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Stepping into Space: The ISS Experience | SXSW 2021

Laura Mingail
Marketing, Business Development, Technology & Magic at Archetypes & Effects
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SXSW 2021
March 19, 2021, Online, Austin, USA
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Stepping into Space: The ISS Experience | SXSW 2021
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About speakers

Laura Mingail
Marketing, Business Development, Technology & Magic at Archetypes & Effects
Dr Jessica Meir
Astronaut at NASA
Jonathan Woods
Exec Producer at TIME
Felix Lajeunesse
Co-Founder, Co-Dir Director at Félix & Paul Studios

Laura Mingail founded Archetypes & Effects to help to bring to life the stories and story experiences that entertain and evolve audiences, and industries. She applies insight into storytelling, audiences, new technologies and magic to support content creators with product, marketing and communications strategy. She is also a frequent speaker and media contributor focused on the creation and monetization of emerging forms of storytelling and technologies.

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For over 8 years and counting at TIME, Jonathan Woods has developed exclusive, groundbreaking projects, setting the bar for innovation. From the Emmy Award-winning A Year in Space, to the only 360-degree panorama captured from atop 1 WTC, to the work-in-progress capture of the first-ever spacewalk in virtual reality.

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Felix & Paul Studios is an EMMY® Award-winning immersive entertainment studio, creating virtual, augmented and mixed reality experiences for audiences worldwide. The studio combines technological innovation with a unique, pioneering and in-depth approach to the new art of XR storytelling—creating ground-breaking original immersive experiences (MIYUBI, Nomads series, Strangers, The Confessional, Space Explorers) and collaborations with existing franchises (Jurassic World, Cirque du Soleil, Fox Searchlight’s Wild, Isle of Dogs) and world-renowned organizations, leaders and performers (NASA & Space X, President Barack and Michelle Obama, LeBron James, President Bill Clinton, Eminem, Drake, Wes Anderson, Judd Apatow, Brie Larson, Michael Fassbender, Jeff Goldblum and many others).

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About the talk

Join NASA astronaut Jessica Meir, Félix Lajeunesse, Creative Director from Felix & Paul Studios, and Jonathan Woods, Executive Producer from TIME Studios, as they discuss the making of Space Explorers: The ISS Experience, the largest production ever filmed in space. Shot over two years, the series offers an intimate take on the joy, wonder, and dangers of life in orbit as Jessica Meir and seven of her fellow astronauts take on life-changing missions aboard the International Space Station. Joined by Moderator Laura Mingail, Meir, Lajeunesse and Woods share their personal experiences, challenges and the meaning that their epic four-part immersive series conveys for each.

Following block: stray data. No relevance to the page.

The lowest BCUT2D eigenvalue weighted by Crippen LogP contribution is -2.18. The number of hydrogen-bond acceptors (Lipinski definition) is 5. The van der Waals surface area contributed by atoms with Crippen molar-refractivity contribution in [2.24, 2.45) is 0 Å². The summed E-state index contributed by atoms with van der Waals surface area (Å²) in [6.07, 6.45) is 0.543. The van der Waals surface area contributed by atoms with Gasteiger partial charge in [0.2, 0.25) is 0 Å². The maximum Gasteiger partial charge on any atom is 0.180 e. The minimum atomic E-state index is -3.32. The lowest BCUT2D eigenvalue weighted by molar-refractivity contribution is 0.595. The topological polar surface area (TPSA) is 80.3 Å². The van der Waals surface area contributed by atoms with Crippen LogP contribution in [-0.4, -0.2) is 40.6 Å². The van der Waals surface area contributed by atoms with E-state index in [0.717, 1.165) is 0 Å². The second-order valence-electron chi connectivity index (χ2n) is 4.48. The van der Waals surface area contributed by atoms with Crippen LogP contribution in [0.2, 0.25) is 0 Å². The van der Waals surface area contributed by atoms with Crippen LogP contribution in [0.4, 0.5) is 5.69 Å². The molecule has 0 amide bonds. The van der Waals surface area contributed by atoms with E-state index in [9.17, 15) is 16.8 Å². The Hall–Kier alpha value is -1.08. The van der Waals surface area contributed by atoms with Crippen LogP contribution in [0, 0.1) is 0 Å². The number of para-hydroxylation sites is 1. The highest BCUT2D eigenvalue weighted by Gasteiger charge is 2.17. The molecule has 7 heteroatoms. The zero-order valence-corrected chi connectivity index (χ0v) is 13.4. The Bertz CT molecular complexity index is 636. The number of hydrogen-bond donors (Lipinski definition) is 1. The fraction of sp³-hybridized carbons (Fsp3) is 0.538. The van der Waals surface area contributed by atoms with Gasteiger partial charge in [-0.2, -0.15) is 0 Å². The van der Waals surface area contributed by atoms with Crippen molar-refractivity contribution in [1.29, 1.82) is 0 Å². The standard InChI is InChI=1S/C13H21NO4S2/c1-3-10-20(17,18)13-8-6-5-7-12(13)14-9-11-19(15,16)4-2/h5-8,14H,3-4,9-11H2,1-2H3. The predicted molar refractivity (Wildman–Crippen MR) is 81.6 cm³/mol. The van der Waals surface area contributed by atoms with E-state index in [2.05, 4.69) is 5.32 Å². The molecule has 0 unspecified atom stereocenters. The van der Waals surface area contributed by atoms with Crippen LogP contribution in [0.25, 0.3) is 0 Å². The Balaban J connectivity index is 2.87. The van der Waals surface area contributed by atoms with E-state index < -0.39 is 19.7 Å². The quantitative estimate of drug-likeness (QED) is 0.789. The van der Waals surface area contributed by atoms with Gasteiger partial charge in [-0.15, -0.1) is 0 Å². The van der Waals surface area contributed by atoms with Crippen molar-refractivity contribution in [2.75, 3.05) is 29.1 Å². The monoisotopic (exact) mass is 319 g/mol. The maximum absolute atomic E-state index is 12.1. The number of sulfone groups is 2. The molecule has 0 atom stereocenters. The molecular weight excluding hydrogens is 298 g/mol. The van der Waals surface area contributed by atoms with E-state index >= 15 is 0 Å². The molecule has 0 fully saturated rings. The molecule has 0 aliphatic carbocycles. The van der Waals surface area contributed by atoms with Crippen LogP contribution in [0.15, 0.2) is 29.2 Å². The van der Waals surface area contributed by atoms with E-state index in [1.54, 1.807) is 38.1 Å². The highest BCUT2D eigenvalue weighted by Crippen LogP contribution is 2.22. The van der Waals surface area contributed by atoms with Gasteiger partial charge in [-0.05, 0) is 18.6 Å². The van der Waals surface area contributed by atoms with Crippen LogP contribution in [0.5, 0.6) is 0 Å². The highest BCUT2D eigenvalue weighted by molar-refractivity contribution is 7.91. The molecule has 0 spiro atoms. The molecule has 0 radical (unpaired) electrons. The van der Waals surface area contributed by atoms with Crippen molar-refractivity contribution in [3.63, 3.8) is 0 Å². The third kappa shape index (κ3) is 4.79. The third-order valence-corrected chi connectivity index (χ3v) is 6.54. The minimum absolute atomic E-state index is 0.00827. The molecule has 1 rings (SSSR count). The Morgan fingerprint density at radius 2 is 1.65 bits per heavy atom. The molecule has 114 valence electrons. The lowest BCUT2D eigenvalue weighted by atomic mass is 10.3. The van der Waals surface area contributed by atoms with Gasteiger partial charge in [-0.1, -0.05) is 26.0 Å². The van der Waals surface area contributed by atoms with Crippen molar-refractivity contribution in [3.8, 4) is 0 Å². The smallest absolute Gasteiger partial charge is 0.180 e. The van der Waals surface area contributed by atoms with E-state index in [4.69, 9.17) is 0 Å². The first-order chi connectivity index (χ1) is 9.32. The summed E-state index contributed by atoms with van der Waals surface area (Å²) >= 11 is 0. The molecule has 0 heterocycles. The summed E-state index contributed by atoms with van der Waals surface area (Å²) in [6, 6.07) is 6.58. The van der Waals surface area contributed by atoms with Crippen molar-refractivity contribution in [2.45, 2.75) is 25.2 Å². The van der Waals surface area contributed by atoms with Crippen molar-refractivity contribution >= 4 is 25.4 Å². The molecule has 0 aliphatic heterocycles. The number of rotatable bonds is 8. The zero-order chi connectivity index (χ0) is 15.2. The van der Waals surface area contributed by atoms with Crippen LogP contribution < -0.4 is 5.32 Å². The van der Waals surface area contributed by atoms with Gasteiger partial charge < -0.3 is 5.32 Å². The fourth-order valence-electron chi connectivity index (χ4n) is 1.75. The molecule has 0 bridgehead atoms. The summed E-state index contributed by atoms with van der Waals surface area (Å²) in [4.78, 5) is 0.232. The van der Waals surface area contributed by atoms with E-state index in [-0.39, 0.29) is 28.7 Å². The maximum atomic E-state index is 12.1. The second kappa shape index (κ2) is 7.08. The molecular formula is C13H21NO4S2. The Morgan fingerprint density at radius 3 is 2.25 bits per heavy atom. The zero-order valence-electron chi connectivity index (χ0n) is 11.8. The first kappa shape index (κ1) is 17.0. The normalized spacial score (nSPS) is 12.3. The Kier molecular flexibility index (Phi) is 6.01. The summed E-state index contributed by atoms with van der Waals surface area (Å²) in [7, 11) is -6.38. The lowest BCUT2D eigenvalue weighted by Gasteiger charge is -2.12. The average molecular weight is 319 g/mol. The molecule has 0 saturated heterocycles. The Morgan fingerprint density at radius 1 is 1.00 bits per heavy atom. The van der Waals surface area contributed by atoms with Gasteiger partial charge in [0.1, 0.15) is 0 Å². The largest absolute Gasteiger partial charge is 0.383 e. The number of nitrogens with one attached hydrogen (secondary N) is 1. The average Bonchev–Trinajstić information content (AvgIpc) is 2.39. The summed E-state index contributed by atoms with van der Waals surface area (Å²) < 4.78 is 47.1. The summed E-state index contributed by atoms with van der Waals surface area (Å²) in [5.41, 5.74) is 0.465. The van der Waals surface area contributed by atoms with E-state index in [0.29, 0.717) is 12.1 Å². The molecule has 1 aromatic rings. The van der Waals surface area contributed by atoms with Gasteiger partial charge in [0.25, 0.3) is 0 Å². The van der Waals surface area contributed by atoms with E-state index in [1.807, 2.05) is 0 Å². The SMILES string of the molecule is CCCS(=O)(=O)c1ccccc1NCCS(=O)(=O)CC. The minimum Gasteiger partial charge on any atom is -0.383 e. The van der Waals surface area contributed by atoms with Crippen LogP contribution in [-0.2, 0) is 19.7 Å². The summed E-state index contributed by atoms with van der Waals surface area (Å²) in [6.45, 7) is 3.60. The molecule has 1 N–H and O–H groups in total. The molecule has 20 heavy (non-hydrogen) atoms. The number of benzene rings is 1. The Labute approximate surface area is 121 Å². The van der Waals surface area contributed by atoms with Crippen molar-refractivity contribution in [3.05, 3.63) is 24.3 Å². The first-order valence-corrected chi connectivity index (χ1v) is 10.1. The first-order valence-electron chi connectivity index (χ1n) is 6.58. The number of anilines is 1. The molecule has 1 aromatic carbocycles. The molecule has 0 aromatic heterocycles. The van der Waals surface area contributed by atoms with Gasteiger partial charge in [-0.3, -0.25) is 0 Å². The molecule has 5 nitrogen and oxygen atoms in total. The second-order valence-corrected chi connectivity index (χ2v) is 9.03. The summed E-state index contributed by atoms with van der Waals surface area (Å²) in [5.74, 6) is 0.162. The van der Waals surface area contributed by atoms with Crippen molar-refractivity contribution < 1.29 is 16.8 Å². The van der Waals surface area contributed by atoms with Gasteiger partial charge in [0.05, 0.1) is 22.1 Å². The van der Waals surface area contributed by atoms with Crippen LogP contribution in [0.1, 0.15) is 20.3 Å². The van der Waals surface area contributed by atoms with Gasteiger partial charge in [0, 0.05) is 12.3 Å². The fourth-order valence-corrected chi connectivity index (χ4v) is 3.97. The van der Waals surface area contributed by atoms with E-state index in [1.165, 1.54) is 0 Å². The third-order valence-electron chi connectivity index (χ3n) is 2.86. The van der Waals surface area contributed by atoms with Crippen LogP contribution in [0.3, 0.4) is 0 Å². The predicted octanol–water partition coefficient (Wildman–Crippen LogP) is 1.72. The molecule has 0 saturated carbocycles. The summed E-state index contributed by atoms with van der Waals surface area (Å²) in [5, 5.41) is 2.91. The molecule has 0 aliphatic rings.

About SXSW:

SXSW dedicates itself to helping creative people achieve their goals. Founded in 1987 in Austin, Texas, SXSW is best known for its conference and festivals that celebrate the convergence of the interactive, film, and music industries. An essential destination for global professionals, this year’s online event features sessions, showcases, screenings, exhibitions, professional development and a variety of networking opportunities. For more information, please visit sxsw.com.

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Elsa rest of the procedure. And I'll see you on the other side. Hello, welcome to stepping into space. The ISS experienced, I'm Laura Miguel founder of archetypes that affects joining us. We have an incredible panel who are behind the immersive series. Space Explorer, ISS experienced the largest production ever filmed in space, welcome NASA astronaut, Jessica Muir, Co-founder and creative director from Felix and Paul Studios. Felix, Legend, s and executive producer from time Studios Jonathan wood.

So Jessica, he's been a part of the first three, all, female spacewalk, and you've had a hand in them are seeing people in the ice chest experience in a way that's never been done before. Why are these first steps? So important for storytelling? This tool is incredibly inspiring and exciting for me as an astronaut. And I can tell you that personally because one of the biggest goals of my mission is to try and share it with everybody on the ground. Not only the people that help me get where I am today, but really all of the general public. And all of the people on this

planet, the opportunity to be in space and how it changes you as a person, when you are fortunate enough to look down on our planet with your own eyes and that overview effect that life-changing experience for how you feel in the appreciation that you got for our planet for our people and how connected we are and really are one. All in this together, it is simply extraordinary to have gained that perspective. And I always say, I wish I can bring all the humans and all of the eyes of the whole planet up there with me to get this kind of perspective. Of course that simply is impossible. So